For this dog, the runner, you have two goals. One is to get a great recall, and the other is to become more important to him while on a walk or hike. I wouldn’t let him off the leash or long line if I was worried he would take off and not be back! But if I felt he would stay in the area, and he had a good recall (which may take weeks to get while hiking), I would try him off lead.
Every time he came near me, I’d pop a treat in his mouth! I would have super duper treats–cheese or meat–and he’d get one whenever he came close.
Not because I’d called him, just because I want him to include me in his walk. If he was a dog with a strong toy drive, I’d have periods or tug or fetch interspersed in the walk. Again, to make me and my games a part of his walk. And I would always be upbeat and excited when he came back, so he would feel good about it and make checking in a part of the hike.
If every time he comes near you, he is greeted with “What a good boy! Yeay!” and a treat or play session, he’ll start including you in his walk and either stay closer, or do more frequent check-ins. You’ll be more than the chauffeur who drives him back and forth, you’ll be part of the fun.
Know Where Your Dog Is With A Tracking Collar
If you are a hiker, and want your dog to have the freedom of going off leash, I highly recommend having a tracking collar. I have used one for years, and love it. There are a few brands out there. I use the Garmin Astro.
I have used other systems, but they relied on cell service. Where I live, there are large areas with little or no cell coverage. There are a few systems that rely on GPS satellites. The Garmin Astro is the only one I’ve tried, and it works really well for me. Check out my Garmin Astro 430 Review.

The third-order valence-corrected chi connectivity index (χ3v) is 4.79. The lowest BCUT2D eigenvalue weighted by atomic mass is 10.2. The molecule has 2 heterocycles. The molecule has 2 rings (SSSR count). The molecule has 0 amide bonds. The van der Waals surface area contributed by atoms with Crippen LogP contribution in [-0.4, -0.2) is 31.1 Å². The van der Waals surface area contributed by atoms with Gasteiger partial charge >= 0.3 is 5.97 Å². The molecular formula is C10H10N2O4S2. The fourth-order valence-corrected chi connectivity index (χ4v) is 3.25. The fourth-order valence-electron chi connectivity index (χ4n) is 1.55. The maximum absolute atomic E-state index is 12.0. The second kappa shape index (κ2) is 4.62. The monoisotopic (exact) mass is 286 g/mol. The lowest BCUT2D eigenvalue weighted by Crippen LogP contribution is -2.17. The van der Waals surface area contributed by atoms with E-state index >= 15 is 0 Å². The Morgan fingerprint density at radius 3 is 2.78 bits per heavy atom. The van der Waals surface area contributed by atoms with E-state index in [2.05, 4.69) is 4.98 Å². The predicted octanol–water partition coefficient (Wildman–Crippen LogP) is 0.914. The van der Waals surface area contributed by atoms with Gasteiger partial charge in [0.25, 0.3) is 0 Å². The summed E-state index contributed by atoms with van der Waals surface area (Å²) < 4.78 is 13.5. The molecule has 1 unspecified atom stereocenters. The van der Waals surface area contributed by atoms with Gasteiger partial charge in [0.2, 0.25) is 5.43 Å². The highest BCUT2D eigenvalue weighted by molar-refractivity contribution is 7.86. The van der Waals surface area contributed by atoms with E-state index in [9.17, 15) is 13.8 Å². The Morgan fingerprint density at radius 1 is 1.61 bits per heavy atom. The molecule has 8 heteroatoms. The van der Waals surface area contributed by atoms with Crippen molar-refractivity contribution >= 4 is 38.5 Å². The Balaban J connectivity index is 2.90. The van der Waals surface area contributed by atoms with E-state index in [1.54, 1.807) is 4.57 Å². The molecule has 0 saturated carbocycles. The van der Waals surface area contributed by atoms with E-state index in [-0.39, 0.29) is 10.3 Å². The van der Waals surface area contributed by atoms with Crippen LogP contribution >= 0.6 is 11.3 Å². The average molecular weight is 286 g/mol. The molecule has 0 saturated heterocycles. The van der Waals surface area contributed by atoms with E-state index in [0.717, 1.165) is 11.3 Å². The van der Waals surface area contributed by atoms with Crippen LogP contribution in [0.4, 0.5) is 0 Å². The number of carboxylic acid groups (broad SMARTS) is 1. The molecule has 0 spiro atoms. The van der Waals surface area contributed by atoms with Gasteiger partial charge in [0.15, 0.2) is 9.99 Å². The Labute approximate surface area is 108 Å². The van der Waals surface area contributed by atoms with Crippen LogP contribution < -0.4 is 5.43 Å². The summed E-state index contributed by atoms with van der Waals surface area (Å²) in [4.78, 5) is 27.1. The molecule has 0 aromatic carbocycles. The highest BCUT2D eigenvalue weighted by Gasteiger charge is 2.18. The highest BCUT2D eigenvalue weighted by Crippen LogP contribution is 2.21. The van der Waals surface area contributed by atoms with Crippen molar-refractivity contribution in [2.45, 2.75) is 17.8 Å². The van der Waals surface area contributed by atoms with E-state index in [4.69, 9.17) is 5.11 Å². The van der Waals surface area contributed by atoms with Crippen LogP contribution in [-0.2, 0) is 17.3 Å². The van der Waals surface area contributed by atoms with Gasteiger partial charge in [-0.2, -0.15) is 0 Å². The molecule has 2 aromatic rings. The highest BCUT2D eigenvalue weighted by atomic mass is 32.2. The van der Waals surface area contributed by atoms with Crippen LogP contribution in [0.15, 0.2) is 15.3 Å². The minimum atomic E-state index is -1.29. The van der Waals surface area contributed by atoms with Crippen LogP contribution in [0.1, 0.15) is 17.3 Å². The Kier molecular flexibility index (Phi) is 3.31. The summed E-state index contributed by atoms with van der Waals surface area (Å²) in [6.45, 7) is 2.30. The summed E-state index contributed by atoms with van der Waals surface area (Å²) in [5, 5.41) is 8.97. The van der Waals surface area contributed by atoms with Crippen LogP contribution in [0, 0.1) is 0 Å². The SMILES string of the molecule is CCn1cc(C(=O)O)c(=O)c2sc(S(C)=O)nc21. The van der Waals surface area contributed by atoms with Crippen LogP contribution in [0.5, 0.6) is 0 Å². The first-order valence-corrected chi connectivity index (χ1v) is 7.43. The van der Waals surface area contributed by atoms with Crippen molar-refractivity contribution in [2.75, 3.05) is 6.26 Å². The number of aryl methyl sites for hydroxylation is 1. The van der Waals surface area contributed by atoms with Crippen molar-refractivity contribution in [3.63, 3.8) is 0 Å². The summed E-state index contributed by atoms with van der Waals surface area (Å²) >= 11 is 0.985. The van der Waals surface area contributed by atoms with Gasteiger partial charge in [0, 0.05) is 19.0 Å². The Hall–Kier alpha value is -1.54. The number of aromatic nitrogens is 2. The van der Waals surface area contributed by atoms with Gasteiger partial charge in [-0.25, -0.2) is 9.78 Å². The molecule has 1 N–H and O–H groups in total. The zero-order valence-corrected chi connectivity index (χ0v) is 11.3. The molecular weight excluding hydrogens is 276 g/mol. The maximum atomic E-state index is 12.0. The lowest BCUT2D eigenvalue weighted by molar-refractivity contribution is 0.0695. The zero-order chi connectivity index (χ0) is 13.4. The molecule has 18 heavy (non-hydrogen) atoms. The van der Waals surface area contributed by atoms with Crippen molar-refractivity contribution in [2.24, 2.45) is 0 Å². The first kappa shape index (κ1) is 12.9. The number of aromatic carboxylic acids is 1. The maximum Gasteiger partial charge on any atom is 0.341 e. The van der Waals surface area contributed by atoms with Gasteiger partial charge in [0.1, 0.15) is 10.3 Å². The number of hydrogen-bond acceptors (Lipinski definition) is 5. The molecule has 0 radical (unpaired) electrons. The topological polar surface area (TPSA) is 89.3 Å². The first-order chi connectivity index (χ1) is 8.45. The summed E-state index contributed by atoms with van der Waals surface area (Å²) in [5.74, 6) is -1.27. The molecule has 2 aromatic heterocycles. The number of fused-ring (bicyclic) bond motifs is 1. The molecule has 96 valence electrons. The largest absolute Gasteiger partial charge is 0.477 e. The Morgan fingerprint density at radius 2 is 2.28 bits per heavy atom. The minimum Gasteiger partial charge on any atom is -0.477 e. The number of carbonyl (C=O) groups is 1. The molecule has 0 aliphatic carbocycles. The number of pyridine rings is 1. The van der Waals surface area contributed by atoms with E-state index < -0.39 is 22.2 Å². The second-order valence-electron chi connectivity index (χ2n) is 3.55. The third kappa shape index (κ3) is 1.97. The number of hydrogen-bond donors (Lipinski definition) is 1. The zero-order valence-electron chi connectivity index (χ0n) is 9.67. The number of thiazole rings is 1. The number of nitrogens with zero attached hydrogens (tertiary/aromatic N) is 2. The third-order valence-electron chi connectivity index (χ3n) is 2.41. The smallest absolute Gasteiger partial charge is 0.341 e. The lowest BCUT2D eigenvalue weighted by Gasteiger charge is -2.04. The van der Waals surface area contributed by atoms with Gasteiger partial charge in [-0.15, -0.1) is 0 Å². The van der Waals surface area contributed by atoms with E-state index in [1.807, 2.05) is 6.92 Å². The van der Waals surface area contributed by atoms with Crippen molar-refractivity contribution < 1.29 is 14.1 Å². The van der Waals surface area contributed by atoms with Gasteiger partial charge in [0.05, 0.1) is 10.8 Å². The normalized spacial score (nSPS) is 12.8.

The advantage is that I can look at the handheld unit and see where each of my dogs is, how far away he is and if he’s moving or still. That gives me great peace of mind, even though my dogs all stay around (basically) when I hike, and come instantly when I call them.
I highly recommend a tracking collar if you hike with your dogs off leash. The GPS unit will also show you where you are and have been, and prevent you from becoming lost! If you use one, leave a comment about what system you use, and how you like it.
On Or Off Leash Hikes?
As I said at the beginning of this post, this is a personal decision. What is right for me and my dogs, may not be right for you and your dog! The most important consideration is safety. Is it an area that is safe for your dog? Does your dog have the training that he needs to be safe?
The next most important consideration is your comfort level and beliefs. If you are not comfortable with your dog off leash, don’t do it! Hiking should be fun. Your dog will still have great fun on leash–he’s with you, and there are great smells to check out!
Remember to consider others. If you meet other people or dogs, don’t assume they want to meet your dog. Call your dog back to you and leash up, it’s only good manners (and safer). One of my pet peeves in life is people allowing their dog to run up to mine, saying “Don’t worry. He loves everyone.” That doesn’t mean my dog does! One of my dogs doesn’t like strange dogs running up to him when he’s on leash.
Have A Good Hike With Your Dog!
Here’s wishing you many good hikes with your dog, on or off leash. It is great exercise and mental stimulation for your dog (and you). Feel free to leave a comment–I’d love to hear about your hikes. Or you can email me directly at firstname.lastname@example.org.